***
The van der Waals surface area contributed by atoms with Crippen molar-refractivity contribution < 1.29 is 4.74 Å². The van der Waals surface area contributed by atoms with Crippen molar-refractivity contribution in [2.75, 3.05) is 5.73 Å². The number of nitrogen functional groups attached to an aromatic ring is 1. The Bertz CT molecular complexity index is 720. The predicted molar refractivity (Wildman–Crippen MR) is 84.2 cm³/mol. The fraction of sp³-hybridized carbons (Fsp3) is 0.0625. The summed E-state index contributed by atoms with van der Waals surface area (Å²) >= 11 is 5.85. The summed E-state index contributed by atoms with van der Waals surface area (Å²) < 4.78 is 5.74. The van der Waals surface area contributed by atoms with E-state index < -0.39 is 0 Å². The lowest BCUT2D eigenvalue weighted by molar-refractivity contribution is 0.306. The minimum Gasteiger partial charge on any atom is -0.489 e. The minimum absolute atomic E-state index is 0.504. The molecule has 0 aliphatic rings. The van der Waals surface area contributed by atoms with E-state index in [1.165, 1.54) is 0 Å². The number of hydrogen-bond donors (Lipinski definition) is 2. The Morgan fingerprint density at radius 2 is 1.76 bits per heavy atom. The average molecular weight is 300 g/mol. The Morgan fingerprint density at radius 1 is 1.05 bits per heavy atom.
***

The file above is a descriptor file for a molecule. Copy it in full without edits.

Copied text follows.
The van der Waals surface area contributed by atoms with Crippen molar-refractivity contribution < 1.29 is 4.74 Å². The van der Waals surface area contributed by atoms with Crippen molar-refractivity contribution in [2.75, 3.05) is 5.73 Å². The number of nitrogen functional groups attached to an aromatic ring is 1. The Bertz CT molecular complexity index is 720. The predicted molar refractivity (Wildman–Crippen MR) is 84.2 cm³/mol. The fraction of sp³-hybridized carbons (Fsp3) is 0.0625. The summed E-state index contributed by atoms with van der Waals surface area (Å²) >= 11 is 5.85. The summed E-state index contributed by atoms with van der Waals surface area (Å²) < 4.78 is 5.74. The van der Waals surface area contributed by atoms with E-state index < -0.39 is 0 Å². The lowest BCUT2D eigenvalue weighted by molar-refractivity contribution is 0.306. The minimum Gasteiger partial charge on any atom is -0.489 e. The minimum absolute atomic E-state index is 0.504. The molecule has 0 aliphatic rings. The van der Waals surface area contributed by atoms with E-state index in [1.165, 1.54) is 0 Å². The number of hydrogen-bond donors (Lipinski definition) is 2. The Morgan fingerprint density at radius 2 is 1.76 bits per heavy atom. The average molecular weight is 300 g/mol. The Morgan fingerprint density at radius 1 is 1.05 bits per heavy atom.